rolling, but establishes both the atmosphere and the setting very efficiently. It is also followed up well, setting up the entrance of Welles's character nicely.Welles himself does a fine job as the jaded but perceptive policeman. His character is believable and complex, too menacing to like but too pitiable to hate. Heston is oddly cast as Vargas, and through little fault of his own, the character is not fully convincing. Dietrich's role seems to have been tailored just for her, but it fits in reasonably well. Janet Leigh always seems right at home in even the weirdest of stories. Joseph Calleia also gets some good moments.The story is always interesting, and often peculiar, sometimes to the point of distraction, yet there's no denying that it holds your attention all the way through. It's hard to call it a great movie due to the rough edges, but it's an intriguing combination that's well worth seeing.
This review may never be read, as I am sure that there are tons of reviews. Plus, as my review isn't really negative nor is it glowing, the fact that you now are reading it is really cool. Really,...you are obvious a very special person.I have seen this movie twice, as the first time I couldn't see exactly what everyone was so excited about when it came to this film. And, after the second time, I found I liked it a little more but still can't understand how it made it to the top 250 here on IMDb. Yes, it's a very good film,...but certainly not great.The plot has a lotta nice <more>
twists and the camera work is lovely and very Noir-ish, but the film also has a few flaws that can't be overlooked and should keep this in the "good but not marvelous" category. First, whose stupid idea was it to paint Charlton Heston's hair and have him play a Mexican?! While it's not as silly as John Wayne playing Genghis Khan, it is approaching that--especially since Heston has not a trace of an accent. Second, while some praised Orson Welles' performance, I did also find him menacing, but he looked so bloated and winded all the time, he looked like he was nearly ready to keel over at any minute. Both should have been replaced--great actors in the WRONG movie--then the film might have merited a 9 or 10.
Dark Noir film masterfully played and directed by Welles dealing with killing and corruption in the Mexican/US border (by ma-cortes)
This suspense movie contains intrigue , thrills , plot twists and layered dialog prevail . A stark , perverse tale of murder , treason , kidnapping , and police corruption in a sleazy Mexican border town . As starring 'Mike' Vargas Charlton Heston who cited not doing a Hispanic accent for his Mexican role as one of the biggest mistakes he ever made as an actor has to interrupt his honeymoon along with his wife Janet Leigh who initially rejected her participation in this film due to the low salary offered without even consulting the actress when an American building contractor is <more>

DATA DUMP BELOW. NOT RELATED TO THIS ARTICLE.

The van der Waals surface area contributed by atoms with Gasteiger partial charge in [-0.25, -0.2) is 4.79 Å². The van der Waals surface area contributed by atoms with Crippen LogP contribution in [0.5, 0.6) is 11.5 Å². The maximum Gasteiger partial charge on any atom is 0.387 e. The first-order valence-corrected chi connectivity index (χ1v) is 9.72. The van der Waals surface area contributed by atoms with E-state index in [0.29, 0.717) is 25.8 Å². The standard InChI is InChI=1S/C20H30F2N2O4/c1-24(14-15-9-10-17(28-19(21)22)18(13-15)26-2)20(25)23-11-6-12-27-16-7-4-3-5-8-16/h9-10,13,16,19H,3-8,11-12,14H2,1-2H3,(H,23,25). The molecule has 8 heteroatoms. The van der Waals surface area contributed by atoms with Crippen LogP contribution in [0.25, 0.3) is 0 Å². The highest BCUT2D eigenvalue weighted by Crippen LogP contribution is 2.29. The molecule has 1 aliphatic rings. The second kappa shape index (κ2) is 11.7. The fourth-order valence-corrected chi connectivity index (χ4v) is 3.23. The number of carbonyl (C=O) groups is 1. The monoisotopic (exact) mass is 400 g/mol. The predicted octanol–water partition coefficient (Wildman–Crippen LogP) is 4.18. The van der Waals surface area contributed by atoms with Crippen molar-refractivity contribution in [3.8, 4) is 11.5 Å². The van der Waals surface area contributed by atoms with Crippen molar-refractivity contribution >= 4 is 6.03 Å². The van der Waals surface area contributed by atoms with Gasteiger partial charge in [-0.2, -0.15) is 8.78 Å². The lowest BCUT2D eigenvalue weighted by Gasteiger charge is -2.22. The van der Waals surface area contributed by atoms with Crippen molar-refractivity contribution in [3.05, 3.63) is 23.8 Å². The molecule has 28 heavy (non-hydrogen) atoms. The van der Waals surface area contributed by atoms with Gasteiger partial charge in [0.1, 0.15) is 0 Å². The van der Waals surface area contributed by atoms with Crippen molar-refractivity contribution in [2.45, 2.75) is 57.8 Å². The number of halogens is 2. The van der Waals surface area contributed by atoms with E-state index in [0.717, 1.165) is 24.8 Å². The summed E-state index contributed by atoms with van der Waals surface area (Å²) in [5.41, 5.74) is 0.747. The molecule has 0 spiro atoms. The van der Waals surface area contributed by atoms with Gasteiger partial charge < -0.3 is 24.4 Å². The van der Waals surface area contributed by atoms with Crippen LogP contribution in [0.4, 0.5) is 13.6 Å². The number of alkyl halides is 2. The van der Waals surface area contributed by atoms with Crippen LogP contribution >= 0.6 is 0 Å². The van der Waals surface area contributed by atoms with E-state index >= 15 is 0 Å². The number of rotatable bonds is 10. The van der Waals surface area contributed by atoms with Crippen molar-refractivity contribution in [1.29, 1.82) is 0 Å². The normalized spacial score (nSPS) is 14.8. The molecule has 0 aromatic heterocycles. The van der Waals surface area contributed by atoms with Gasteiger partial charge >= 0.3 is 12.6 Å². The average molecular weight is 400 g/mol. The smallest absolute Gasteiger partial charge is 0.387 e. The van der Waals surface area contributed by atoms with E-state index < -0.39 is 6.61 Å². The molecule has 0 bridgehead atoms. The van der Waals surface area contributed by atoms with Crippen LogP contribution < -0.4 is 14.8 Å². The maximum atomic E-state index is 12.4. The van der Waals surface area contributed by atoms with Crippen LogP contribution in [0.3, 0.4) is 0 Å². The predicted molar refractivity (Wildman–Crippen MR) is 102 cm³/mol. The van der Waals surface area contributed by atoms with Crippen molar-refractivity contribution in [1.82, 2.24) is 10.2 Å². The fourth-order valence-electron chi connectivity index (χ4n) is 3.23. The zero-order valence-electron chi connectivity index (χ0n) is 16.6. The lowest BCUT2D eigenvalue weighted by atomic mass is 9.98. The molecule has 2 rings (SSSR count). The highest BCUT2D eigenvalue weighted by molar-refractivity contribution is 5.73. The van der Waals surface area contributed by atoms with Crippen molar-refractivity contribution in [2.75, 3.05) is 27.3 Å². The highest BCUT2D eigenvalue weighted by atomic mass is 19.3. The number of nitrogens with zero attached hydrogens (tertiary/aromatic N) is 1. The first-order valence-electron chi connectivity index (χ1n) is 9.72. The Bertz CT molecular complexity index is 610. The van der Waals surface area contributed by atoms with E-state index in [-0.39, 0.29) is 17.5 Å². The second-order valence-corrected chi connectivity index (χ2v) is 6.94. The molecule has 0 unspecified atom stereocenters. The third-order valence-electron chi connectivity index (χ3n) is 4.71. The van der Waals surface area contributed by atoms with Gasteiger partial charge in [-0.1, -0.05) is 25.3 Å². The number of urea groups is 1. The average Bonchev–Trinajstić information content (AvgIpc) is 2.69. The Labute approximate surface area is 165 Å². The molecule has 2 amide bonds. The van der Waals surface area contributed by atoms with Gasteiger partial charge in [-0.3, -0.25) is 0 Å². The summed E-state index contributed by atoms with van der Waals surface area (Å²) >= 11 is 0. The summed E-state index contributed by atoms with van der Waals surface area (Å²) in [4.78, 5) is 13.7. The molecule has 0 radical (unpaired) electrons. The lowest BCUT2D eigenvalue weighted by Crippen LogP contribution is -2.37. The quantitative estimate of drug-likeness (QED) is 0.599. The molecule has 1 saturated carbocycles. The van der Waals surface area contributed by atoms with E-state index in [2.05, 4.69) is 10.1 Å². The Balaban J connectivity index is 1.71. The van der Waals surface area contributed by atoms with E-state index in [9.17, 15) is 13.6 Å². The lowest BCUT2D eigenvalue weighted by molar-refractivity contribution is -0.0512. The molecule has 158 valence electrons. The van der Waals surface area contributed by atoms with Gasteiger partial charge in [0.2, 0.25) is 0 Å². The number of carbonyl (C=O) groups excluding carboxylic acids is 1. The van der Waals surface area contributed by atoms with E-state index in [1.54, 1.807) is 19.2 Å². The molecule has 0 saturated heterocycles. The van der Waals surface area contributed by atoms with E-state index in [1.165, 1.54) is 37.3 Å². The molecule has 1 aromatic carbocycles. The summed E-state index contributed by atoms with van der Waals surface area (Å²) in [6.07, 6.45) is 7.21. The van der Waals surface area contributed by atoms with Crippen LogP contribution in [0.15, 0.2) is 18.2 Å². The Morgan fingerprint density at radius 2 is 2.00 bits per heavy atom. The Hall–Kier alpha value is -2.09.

murdered . Idolized alcoholic Police Captain Hank Quinlan Orson Welles and his Sergeant, Pete Menzies Joseph Calleia , are in charge on the US side and Hank soon has a suspect . But things go wrong when Vargas discovers Quinlan puts fake evidences against the prime suspect . Quinlan joins forces with Grandi Akim Tamiroff , who seeks revenge against Mike , to impugn Vargas's proofs . This overwhelming masterpiece of the strangest vengeance ever planned is plenty of suspense and twisted intrigue from start to finish . Awesome opening , justifiable known , shot in stylistic way begins this over-the-top picture . Â¨Touch of evilÂ¨ failed in the U.S. but won a prize at the 1958 Brussels World's Fair , here director/player proved that he was still a filmmaking genius . Excellent acting by the great maestro Orson Welles playing the life of yet another ruthless character , he stars a corrupt inspector with a shady past and obscure present , planting evidences to detain suspects . Orson Welles was originally hired only to act in the film , but due to a misunderstanding, Charlton Heston thought that Welles was to be the director , to keep Heston happy, producer Albert Zugsmith allowed Welles to direct . Support cast is frankly magnificent , such as : Akim Tamiroff , Joseph Calliea , Dennis Weaver , Ray Collins , Joanna Moore , Marlene Dietrich , Zsa Zsa Gabor , among others . Oscar winner Mercedes McCambridge only appears in the film because she was having lunch with Orson Welles during filming and Welles convinced her to film a scene . Attractive and dazzlingly photographed in black and white by Russell Metty . The entire film was shot on real locations, apart from the infamous ten-minute take in the Mexican shoe store clerk's apartment, which is actually a set , Welles and Metty insisted on filming in a real city , settling for Venice, California, when he couldn't get his initial choice of Tijuana . Rousing jazzy musical score by the maestro composer Henry Mancini , including Latin rock sounds . Although much of the music used throughout the movie was from sound sources that pertained to the film: radio transmissions, jukeboxes, player piano . And being ulteriorly reconstructed according to Welles'notes in 1988 . The motion picture was stunningly directed by Orson Welles who shot predominantly at night in order to fend off meddlesome studio suits . Welles was a genius who had a large and problematic career . In 1938 he produced "The Mercury Theatre on the Air", famous for its broadcast version of "The War of the Worlds" . His first film to be seen by the public was Ciudadano Kane 1941 , a commercial failure , but regarded by many as the best film ever made , along with his following movie , The magnificent Ambersons . He subsequently directed Shakespeare adaptation such as Macbeth , Othelo and Chimes at Midnight or Falstaff . Many of his next films were commercial flops and he exiled himself to Europe in 1948 . In 1956 he directed this great masterpiece Touch of evil 1958 but Orson was fired as director during post-production, and the film was recut contrary to his wishes ; before his death, he left instructions on how he wanted the film to be edited, and in 1998 a version was made the way he intended . In 1975, in spite of all his box-office flops , he received the American Film Institute's Lifetime Achievement Award, and in 1984 the Directors Guild of America awarded him its highest honor, the D.W. Griffith Award . His reputation as a film maker has climbed steadily ever since.